For sale by owner: listing outside of MLS is a risky business

Since 2013, there has been an increase in pre-sale property sellers and Multiple Listing Services (MLS) listings. Core Logic reported that in 2013, 53% of real estate transactions made in the US were not listed on the MLS. Most sellers do not have a real estate license and are not allowed to use the MLS, the standard listing portal for a licensed real estate agent. Although buyer agents are willing to work with Listings for Sale by Owner (FSBO), they are not allowed to give the seller any advice or access to marketing.

Sellers looking to list an FSBO may be losing tens of thousands of dollars in real market value on a property, especially if they are listing properties without an updated appraisal or current market research. Often times, a seller will list an FSBO based on the sale price of a neighbor’s home, which may or may not be the best option for a comparable property. A local real estate agent continually lists properties in their regional sales area and is best suited to offer a market comparison in the neighborhoods they cover. Remember, tax assessments, while readily available, are not the best tool for measuring the true market value of a property at any given time.

One nuance about FSBO sales that should give sellers pause is the fact that an experienced buyer’s agent may have the upper hand in an FSBO real estate transaction. Why? The seller may not be familiar with state laws and fiduciary codes and / or the ramifications of contract issues that arise during negotiations. Even with an attorney creating a real estate contract on a property, the bottom line of a real estate sale for sale by owner (FSBO) can be delayed by a variety of issues. Experienced REALTORS know how to get around these hurdles quickly and keep a property transaction on track.

FSBO is not equal to the advertising potential of a REALTOR

Working with a professional REALTOR is worth the commission in these circumstances. An FSBO has limited marketing opportunity, becoming more reliant on the websites of real estate portals such as Zillow.com. With an experienced agent, the penetration of a property’s advertising is much higher. For example, I list my properties for sale in Williamsburg, Virginia, on four MLS websites. This gives my sellers a wide coverage area so that other agents can see the listing and buyers in the MLS can see it too. My MLS listings are also republished on Realtor.com, which is owned by the National Association of Realtors and is also a reputable website in the industry.

My broker, Coldwell Banker Traditions, also has a listing mechanism on their local website, where my clients’ properties receive excellent visibility. Not all REALTORS list properties that extensively on the Web, so check with individual Realtors and ask them for specific information about the advertising provided for client listings through MLS and other places on the Web.

There are other downsides to listing properties without an agent. If the owner misses a visit with a potential buyer, they may miss the opportunity to sell a property entirely. For real estate sales in my territory, Southeastern Virginia, an owner cannot use legal forms created by the Virginia Association of Realtors (VAR), unless they have a license. Real estate forms are formally copyrighted by the VAR and authorized for use by members only. This places the seller at another clear disadvantage in the transaction. Having to create legal forms all over again is not only time consuming, but can also add to the costs of an attorney.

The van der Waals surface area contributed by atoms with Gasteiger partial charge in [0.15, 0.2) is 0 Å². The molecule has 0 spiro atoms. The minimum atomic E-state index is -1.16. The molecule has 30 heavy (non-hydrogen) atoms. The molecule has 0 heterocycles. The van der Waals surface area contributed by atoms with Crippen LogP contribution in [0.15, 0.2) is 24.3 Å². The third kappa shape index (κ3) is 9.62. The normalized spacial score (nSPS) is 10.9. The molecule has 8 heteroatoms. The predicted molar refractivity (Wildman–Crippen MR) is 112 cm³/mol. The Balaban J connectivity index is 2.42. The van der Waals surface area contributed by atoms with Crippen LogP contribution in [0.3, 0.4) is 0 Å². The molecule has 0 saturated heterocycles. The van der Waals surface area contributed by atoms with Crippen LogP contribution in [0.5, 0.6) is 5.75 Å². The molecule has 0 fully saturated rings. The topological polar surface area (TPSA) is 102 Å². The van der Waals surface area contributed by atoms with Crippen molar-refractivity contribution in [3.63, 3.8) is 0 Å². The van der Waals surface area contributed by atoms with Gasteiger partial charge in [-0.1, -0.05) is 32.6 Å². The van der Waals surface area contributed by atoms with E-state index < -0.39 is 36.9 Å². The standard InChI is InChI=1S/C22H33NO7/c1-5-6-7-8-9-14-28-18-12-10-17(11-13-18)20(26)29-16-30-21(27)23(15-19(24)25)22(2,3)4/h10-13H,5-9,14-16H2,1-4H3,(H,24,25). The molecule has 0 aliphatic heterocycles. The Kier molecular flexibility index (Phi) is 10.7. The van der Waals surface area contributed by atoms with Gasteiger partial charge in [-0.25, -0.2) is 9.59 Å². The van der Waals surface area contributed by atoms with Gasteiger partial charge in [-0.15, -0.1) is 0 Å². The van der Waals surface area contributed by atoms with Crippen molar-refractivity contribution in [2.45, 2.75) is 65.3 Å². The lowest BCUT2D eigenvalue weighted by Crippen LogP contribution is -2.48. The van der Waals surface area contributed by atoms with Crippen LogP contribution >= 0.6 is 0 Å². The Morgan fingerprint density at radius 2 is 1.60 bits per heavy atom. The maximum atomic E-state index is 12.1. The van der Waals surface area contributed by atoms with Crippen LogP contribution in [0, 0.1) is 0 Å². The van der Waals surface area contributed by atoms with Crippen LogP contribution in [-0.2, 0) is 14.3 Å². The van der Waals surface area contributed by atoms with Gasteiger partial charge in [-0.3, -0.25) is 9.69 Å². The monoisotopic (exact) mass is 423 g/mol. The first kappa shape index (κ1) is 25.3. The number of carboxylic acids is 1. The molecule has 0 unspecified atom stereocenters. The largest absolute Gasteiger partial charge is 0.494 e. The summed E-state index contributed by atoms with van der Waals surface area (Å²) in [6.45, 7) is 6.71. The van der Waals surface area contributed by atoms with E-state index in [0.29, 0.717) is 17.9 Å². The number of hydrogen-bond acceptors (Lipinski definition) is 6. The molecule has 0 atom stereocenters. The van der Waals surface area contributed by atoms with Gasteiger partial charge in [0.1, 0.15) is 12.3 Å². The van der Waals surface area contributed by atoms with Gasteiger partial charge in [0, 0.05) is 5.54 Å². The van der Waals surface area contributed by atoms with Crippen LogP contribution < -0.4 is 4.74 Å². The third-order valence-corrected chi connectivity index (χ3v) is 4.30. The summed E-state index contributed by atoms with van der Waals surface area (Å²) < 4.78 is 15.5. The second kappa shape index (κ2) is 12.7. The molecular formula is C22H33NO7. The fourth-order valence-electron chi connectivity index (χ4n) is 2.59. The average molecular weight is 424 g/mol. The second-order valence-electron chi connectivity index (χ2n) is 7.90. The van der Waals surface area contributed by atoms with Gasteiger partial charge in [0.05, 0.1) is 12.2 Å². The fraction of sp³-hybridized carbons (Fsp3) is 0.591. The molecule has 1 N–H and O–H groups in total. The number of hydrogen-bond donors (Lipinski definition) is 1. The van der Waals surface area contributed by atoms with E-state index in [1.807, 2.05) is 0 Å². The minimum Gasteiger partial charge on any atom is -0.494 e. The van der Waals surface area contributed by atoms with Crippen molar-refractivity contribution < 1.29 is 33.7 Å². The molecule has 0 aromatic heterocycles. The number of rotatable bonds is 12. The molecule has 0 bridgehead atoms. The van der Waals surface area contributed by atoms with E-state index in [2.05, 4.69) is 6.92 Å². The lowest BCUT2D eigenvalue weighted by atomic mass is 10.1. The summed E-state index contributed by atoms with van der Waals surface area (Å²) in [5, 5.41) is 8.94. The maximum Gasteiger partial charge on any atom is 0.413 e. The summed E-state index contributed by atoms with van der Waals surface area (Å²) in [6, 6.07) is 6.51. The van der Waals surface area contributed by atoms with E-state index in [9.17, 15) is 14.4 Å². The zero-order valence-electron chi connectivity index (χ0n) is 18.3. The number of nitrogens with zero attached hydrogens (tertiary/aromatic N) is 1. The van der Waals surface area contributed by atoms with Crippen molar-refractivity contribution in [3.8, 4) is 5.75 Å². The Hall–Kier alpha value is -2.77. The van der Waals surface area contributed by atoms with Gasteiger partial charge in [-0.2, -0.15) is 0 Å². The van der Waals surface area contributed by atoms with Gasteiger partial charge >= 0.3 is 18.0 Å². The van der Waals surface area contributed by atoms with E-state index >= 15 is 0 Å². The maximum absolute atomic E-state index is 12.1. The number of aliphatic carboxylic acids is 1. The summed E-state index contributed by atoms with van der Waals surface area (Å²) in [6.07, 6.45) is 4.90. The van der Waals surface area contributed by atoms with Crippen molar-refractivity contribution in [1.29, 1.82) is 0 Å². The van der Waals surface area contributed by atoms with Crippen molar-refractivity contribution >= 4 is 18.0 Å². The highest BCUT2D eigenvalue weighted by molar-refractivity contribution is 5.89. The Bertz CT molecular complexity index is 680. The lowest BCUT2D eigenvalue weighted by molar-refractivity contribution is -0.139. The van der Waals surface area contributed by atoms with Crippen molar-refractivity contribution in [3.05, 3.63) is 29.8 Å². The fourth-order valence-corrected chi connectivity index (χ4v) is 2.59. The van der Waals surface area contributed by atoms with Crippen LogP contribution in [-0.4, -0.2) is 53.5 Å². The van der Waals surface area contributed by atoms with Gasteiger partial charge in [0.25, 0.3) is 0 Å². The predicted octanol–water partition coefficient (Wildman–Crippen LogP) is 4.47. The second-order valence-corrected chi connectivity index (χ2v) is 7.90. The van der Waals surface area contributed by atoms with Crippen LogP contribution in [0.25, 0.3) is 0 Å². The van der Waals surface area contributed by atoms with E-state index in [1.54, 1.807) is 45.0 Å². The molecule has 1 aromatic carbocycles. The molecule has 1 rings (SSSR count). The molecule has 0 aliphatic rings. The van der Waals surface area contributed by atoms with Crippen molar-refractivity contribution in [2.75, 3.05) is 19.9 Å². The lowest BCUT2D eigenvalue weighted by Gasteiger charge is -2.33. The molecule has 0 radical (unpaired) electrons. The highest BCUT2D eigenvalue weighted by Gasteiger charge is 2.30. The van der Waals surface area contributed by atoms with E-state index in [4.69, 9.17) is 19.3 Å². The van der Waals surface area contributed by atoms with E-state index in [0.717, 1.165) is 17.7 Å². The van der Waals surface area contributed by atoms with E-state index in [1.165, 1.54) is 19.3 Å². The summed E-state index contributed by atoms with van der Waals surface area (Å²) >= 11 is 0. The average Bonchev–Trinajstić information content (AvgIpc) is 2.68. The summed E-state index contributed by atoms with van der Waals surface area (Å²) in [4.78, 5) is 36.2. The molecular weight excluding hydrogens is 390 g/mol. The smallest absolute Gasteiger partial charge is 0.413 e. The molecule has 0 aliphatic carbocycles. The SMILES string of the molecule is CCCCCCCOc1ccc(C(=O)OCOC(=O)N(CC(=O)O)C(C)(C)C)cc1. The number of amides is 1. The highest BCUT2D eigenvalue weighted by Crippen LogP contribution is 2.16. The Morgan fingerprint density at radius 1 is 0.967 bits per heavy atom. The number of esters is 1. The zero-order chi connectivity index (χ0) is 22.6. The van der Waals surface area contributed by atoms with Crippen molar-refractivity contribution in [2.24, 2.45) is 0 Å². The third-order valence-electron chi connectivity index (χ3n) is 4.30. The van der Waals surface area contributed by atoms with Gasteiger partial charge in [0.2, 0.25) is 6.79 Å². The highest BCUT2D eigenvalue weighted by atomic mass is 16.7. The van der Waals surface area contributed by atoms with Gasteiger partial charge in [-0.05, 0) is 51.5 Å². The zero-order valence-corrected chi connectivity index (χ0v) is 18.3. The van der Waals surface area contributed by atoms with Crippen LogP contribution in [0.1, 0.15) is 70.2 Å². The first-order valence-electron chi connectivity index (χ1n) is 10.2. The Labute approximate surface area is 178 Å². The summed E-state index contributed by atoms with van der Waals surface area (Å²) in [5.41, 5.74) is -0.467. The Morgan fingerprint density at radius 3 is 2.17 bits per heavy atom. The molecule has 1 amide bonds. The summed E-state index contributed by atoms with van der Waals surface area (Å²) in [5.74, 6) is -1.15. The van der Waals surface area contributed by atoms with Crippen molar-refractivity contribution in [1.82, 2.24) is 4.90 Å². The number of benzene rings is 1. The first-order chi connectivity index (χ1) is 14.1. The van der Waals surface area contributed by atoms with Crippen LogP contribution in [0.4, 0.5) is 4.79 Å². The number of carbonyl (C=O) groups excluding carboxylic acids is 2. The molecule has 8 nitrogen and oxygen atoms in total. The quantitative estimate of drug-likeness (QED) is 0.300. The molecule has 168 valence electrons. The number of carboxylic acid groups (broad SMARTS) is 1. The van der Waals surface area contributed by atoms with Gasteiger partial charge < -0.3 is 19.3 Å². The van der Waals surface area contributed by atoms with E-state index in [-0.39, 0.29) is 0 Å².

In addition to some of the more obvious advantages of listing with a licensed real estate agent, there is also a common misconception that using a real estate attorney will save money compared to paying agent fees. The seller still has to pay the buyers’ agent fees (which varies by state and type of real estate transaction). All FSBO sales contracts must be created and finalized with an attorney. The sale process involves the buyer reading the contract and making changes. The attorney reviews the contract properly and introduces himself at closing. Lawyers in Virginia charge a lot more to create an original contract (in my experience) than commission from the seller’s side, in most cases. Sellers who want to go it alone should seriously consider that attorney’s fees can be more expensive and largely unpredictable, depending on the number of legal forms required, the length of the negotiations, and the additional requirements of the contract.

Sellers should forgo the FSBO and be smart in a real estate market that is definitely on the move in many regions of the US Prices are trending up in the 2014 market and inventories are low in many markets. Therefore, sellers should count on expert advice on pricing real estate at current market value now, more than ever. In addition to the possible loss of profits from the sale of the home, the seller can easily run into legal and contractual problems that may not be resolved quickly. Worse, these issues can be resolved too late to meet the time limits of certain loans like the FHA and USDA. If the seller does not know what they are doing and deadlines are not respected, this can cause the buyer to lose a loan. In turn, the property loses a good buyer and valuable time on the market.

Be wise and do not get involved in risky business: listing a property outside of the MLS or without a licensed agent. It is best to have representation from an authorized agent for a variety of reasons. The main reasons are: the seller will have the advice of an expert, it is most likely that he will sell the property earlier and the property will be priced at a fair market price. Say no to FSBO. Instead, find a trained real estate professional in your region for peace of mind.

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